St. Petersburg City Council members met Thursday to start early debate on how the city should allocate its money next week. During a workshop, each council member laid out priorities for the fiscal year 2017 budget.
Several council members, certainly enough for staff to pay attention to when writing the next budget, wanted to work toward lowering the city’s property tax rate. The current tax rate is at 6.77 mills – that means homeowners pay $6.77 per $1,000 of assessed value on their homes. That figure has risen slightly over the past several years. Councilman Jim Kennedy wants to get it back down to 5.9125.
For a homeowner in a house assessed at $150,000, that would save about $129 each year on their property tax bill.
During budget discussions last year leading up to the 2016 budget, St. Pete Mayor Rick Kriseman cautioned against a slight tax rate decrease because the change for homeowners would be so minimal it wouldn’t quite be worthwhile for the city’s loss of overall revenue. Instead, he recommended taking steps to reduce it in the future.
Now City Council seems to be taking that to heart.
“With the additional development that we’ve had and the increases in property value, that may be possible,” Kennedy said.
He suggested that city staff present council with two budgets: one with all of councilmembers’ wish lists and another at the lower tax rates so Council can see “the add-ons or the deletions to get us into that scenario.”
Charlie Gerdes agreed the tax rate should be re-visited. He made an impassioned plea to City administration to right-size the budget. The city’s operating budget of about $295 million is a number Gerdes said feels appropriate.
“I’d like to make sure we’re staying within that $295-$300 million number,” he said.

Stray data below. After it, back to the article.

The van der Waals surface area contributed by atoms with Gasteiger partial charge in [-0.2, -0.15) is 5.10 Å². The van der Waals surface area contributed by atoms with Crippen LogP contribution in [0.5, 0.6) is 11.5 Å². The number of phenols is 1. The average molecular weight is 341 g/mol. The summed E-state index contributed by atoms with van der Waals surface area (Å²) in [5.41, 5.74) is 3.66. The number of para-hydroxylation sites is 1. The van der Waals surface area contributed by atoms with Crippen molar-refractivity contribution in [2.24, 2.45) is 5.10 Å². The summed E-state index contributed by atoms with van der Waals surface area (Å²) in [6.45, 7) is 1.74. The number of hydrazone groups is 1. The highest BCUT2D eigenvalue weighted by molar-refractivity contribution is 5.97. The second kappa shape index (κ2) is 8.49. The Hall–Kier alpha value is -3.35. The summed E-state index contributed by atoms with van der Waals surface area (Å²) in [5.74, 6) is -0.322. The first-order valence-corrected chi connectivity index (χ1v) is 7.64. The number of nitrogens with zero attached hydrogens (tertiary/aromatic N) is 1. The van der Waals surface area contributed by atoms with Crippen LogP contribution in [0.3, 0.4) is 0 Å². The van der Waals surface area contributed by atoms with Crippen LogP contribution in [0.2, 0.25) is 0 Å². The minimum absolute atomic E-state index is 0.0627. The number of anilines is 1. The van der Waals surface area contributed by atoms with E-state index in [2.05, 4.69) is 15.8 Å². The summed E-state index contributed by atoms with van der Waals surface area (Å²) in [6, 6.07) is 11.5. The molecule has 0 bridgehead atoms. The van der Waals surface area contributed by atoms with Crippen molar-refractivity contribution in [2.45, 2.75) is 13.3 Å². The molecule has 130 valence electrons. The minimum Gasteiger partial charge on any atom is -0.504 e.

That, paired with Kennedy’s comments, is key. St. Petersburg is growing. Downtown developers are breaking ground more and more on residential facilities from affordable apartments to attract young professionals to high-end condos attracting well-off retirees. With more people owning, more property tax revenue comes in.
Gerdes’ point is simple: Rather than sinking that money into more and more expenditures, give it back to the people by way of cutting taxes.
Of the seven council members present for the workshop, none put up a fight over the potential to reduce property taxes for St. Pete residents.
Economic development was also a top priority. Gerdes said, or perhaps threatened, that he’s “going to be the Wengay Newton of economic development” and particularly the city’s Grow Smarter strategy that includes attracting large companies that can employ people with high-wage careers.
He also said funding continued merit raises and salary increases for employees should be a top priority.
“It’s important to me for a number of reasons. One is retention of the talent we have and I want to make sure we stay on the road to getting the $15 minimum wage,” Gerdes said.
Lisa Wheeler-Brown gave a concise list of requests in the upcoming budget that included items both in and out of her district. She wants to see better work on potholes in District 7, her district, which includes Midtown and Childs Park.
She also asked that some further protections be put in place for City Hall security guards by funding devices like tasers or pepper spray.